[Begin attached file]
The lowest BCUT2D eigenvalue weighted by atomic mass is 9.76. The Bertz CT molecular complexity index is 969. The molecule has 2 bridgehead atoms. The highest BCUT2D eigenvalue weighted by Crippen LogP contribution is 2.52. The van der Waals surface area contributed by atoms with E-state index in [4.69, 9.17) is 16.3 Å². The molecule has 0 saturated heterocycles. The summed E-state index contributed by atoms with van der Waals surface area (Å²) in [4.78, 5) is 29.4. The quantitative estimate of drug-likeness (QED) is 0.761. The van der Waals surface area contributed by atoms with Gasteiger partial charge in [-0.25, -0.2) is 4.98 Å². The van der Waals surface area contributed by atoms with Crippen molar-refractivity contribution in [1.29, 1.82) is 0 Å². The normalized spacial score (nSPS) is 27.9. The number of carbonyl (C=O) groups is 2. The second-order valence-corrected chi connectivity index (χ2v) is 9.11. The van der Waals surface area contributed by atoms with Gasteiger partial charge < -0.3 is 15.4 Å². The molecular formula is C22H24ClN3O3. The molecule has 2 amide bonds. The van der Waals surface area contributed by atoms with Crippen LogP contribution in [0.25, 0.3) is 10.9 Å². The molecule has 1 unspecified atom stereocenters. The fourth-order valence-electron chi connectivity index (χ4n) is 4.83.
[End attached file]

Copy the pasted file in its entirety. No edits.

The lowest BCUT2D eigenvalue weighted by atomic mass is 9.76. The Bertz CT molecular complexity index is 969. The molecule has 2 bridgehead atoms. The highest BCUT2D eigenvalue weighted by Crippen LogP contribution is 2.52. The van der Waals surface area contributed by atoms with E-state index in [4.69, 9.17) is 16.3 Å². The molecule has 0 saturated heterocycles. The summed E-state index contributed by atoms with van der Waals surface area (Å²) in [4.78, 5) is 29.4. The quantitative estimate of drug-likeness (QED) is 0.761. The van der Waals surface area contributed by atoms with Gasteiger partial charge in [-0.25, -0.2) is 4.98 Å². The van der Waals surface area contributed by atoms with Crippen molar-refractivity contribution in [1.29, 1.82) is 0 Å². The normalized spacial score (nSPS) is 27.9. The number of carbonyl (C=O) groups is 2. The second-order valence-corrected chi connectivity index (χ2v) is 9.11. The van der Waals surface area contributed by atoms with Gasteiger partial charge < -0.3 is 15.4 Å². The molecular formula is C22H24ClN3O3. The molecule has 2 amide bonds. The van der Waals surface area contributed by atoms with Crippen LogP contribution in [0.25, 0.3) is 10.9 Å². The molecule has 1 unspecified atom stereocenters. The fourth-order valence-electron chi connectivity index (χ4n) is 4.83.